From ice to super-flux: Nanotube surface dictates how confined water behaves


Since the emergence of nanotechnology, its advancement has positively impacted different fields. For instance, advances in nanotube synthesis and functionalization have paved the way for intensive research on mass transport through materials with nanochannels thus enabling experimental realization of initially formulated theories. Unfortunately, despite the establishment of hydrodynamics, the fluid transport phenomena have not been fully explored. Thus, with the rapid increase in the applications of nanofluidic technology, effective methods for the fabrication of nanoscale fluidic systems are highly desirable. This requires the understanding of the behavior of the interfacial water and particularly the interaction between the water molecules and nanotube walls that plays a major role in the fluid-structure and dynamics.

Regarding this, scientists from the Universidade Federal do the Rio Grande do Sul: Dr. Mateus Köhler, Dr. José Bordin, Dr. Carolina de Matos and Professor Marcia Barbosa looked carefully on the impact of hydrophobicity over the nanopore water transport that has exhibited potential influence on the fluid organization and mobility. Through the help of nanotubes functionalized with hydrophobic and hydrophilic sites, they also studied the effect of polarity heterogeneity over confined water properties. Their main objective was to explore the changes in the interaction and confining distance between the water molecules and nanotube walls and their effects on freezing, wet/dry transitions and flow rates properties. Their work is currently published in the research journal, Chemical Engineering Science.

Briefly, the research team analyzed two aspects that impact on the behavior of confined water. This included the structural characteristics of various confinements and their influence on the fluid mobility as well as the physical-chemical mechanisms exhibited by the water confined in both polar and nonpolar nanotubes.

For water confined in nanotubes, the authors noted that their flow and boundary conditions are determined by the intermolecular attractions between water and the nanopore walls. Thus, a change in the water dynamics concerning the nature of the nanotube wall i.e. hydrophobic, hydrophilic or a mixture of the two was proposed. They also noted that polarity was a key parameter in structuring of water inside nanopores that further determined the mobility of confined water. This also helped in the tuning of the water-nanotube interaction through increasing the hydrophobic or hydrophilic nature thus obtaining desirable structural and dynamical transitions.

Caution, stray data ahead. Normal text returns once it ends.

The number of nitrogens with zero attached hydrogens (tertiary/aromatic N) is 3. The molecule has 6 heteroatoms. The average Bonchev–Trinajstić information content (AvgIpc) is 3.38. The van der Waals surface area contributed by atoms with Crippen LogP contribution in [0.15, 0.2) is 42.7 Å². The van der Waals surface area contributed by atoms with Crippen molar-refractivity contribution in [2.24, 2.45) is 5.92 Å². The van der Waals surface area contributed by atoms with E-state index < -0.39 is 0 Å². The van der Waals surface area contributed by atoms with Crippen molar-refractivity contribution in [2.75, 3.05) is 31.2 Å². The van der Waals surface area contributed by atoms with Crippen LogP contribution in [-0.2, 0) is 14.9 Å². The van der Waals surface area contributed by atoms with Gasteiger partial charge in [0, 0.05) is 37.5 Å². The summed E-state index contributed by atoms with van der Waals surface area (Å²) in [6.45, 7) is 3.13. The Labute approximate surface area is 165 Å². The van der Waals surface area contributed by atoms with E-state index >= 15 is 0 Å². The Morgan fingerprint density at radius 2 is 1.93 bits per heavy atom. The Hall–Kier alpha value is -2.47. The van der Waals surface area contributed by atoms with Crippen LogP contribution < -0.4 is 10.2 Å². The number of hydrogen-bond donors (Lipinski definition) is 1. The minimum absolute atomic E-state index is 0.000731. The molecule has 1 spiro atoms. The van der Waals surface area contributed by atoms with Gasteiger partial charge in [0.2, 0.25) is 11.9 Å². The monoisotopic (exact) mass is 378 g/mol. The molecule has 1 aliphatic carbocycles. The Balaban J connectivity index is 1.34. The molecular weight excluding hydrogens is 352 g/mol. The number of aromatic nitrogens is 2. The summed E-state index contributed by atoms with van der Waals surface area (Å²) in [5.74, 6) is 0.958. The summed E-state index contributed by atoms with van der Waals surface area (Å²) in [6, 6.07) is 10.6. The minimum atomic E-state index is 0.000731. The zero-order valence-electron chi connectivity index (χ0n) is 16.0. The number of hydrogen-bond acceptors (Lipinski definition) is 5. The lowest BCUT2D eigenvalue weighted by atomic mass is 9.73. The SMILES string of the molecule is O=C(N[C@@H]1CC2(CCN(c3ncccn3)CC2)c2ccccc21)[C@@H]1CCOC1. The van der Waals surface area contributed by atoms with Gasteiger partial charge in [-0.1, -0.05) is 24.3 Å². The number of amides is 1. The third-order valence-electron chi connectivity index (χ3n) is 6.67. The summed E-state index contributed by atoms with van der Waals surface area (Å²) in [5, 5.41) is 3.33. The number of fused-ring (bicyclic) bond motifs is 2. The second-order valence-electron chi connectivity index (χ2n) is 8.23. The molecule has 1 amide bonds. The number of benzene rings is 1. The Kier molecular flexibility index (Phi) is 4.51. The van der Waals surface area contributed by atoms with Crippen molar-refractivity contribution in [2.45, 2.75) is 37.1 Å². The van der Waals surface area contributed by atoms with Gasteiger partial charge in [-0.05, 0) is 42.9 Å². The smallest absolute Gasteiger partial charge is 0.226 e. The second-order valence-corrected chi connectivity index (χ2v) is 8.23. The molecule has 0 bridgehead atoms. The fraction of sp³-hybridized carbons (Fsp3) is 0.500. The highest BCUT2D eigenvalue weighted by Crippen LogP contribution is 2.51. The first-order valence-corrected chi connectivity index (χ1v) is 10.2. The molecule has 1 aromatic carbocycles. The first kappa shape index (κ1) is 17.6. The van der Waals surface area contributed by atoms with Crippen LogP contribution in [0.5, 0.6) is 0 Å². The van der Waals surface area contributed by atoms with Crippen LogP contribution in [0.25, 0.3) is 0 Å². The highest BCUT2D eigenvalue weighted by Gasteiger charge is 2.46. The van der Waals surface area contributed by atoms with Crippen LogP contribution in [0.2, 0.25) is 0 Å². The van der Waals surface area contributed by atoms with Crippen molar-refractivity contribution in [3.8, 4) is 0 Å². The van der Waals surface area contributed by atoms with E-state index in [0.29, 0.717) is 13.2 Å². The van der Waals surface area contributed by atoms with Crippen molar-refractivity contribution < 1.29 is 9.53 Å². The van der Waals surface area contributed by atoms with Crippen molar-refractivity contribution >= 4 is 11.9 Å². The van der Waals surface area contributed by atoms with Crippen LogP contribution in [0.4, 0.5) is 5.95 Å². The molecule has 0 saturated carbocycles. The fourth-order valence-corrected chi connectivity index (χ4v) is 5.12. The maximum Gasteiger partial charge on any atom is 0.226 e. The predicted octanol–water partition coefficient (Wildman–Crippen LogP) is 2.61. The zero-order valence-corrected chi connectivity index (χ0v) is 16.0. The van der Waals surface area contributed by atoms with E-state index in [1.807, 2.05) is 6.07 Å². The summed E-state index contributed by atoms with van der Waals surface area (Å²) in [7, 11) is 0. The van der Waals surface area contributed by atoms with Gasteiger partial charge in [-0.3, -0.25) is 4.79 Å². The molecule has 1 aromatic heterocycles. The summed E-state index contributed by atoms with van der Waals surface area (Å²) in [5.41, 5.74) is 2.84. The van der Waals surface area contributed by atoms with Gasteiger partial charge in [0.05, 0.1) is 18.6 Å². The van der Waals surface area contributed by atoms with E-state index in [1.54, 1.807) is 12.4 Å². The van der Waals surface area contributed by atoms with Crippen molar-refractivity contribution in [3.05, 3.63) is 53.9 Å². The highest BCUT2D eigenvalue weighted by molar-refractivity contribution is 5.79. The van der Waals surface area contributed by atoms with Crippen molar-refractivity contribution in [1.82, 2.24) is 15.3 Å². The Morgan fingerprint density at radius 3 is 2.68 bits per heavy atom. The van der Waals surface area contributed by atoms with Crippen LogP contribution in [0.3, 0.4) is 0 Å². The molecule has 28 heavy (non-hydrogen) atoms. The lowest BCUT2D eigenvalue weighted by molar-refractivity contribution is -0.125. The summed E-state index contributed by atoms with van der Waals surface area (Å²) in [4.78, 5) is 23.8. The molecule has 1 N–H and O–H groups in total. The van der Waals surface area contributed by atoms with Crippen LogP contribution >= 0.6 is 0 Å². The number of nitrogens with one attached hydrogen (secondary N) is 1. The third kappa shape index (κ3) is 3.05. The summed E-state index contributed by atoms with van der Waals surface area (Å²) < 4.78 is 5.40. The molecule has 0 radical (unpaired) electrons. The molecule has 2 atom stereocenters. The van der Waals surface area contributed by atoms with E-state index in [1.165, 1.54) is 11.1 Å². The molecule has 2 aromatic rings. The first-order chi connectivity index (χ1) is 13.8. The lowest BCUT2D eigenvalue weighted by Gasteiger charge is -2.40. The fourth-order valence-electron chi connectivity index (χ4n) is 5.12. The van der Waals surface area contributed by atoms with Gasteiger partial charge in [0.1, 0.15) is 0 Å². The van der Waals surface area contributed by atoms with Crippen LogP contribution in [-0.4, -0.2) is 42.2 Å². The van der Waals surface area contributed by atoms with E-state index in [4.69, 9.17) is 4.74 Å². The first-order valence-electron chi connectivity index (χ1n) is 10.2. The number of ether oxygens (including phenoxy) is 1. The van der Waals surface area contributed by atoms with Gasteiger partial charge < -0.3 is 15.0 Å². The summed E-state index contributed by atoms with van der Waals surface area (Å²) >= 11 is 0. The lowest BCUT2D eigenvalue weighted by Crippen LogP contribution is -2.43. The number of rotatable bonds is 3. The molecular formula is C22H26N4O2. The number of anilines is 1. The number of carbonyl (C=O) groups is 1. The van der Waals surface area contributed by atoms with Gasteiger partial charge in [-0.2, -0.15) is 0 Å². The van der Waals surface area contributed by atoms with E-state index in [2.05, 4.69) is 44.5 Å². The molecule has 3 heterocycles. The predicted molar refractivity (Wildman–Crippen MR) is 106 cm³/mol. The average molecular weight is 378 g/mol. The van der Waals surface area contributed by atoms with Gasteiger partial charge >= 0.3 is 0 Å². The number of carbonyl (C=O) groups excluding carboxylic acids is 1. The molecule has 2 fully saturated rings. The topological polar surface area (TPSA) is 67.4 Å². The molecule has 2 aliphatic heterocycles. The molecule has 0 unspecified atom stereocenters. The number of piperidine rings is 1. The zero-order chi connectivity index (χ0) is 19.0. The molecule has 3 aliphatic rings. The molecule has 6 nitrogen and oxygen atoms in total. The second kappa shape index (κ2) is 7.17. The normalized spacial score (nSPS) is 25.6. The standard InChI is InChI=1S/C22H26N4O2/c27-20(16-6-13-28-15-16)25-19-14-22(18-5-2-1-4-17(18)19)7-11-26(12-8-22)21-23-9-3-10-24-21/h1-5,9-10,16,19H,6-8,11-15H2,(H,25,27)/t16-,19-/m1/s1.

The study identified nanofluidic through functionalized polar and nonpolar nanotubes as a flourishing field with vast opportunities. Therefore, the ability to control the water flow in nanotubes as described in the paper is of great significance in fabricating highly efficient nanofluidic devices with numerous applications such as contaminant selectivity, energy conversion, and desalination processing.

Even though the study identified some challenges to overcome, Dr. Köhler the corresponding author in a statement to Advances in Engineering explained the importance of the study in enhancing large scale application of nanofluidic. This is because it allows for the design of well-controlled functionalized nanotubes with improved accuracy in measurement of the water flow inside the pores.

From ice to super-flux: Nanotube surface dictates how confined water behaves - Advances in Engineering

About the author

Mateus H. Köhler received his B.Sc. in physics from the Federal University of Santa Maria in 2012 and his Ph.D. in physics from the Federal University of Rio Grande do Sul in 2018 under the supervision of Prof. Marcia C. Barbosa. He joined the Laboratory of Electronic Structure of Materials at the Federal University of Santa Maria in 2018 and is currently an Assistant Professor in the Department of Physics at the same university. He has been supervising bachelor’s theses and giving a lecture series on general Physics.

His interests are focused mainly on condensed matter physics, computational and chemical physics of nanostructured materials, particularly nanofluidics and water anomalies..


Köhler, M., Bordin, J., de Matos, C., & Barbosa, M. (2019). Water in nanotubes: The surface effect. Chemical Engineering Science, 203, 54-67.

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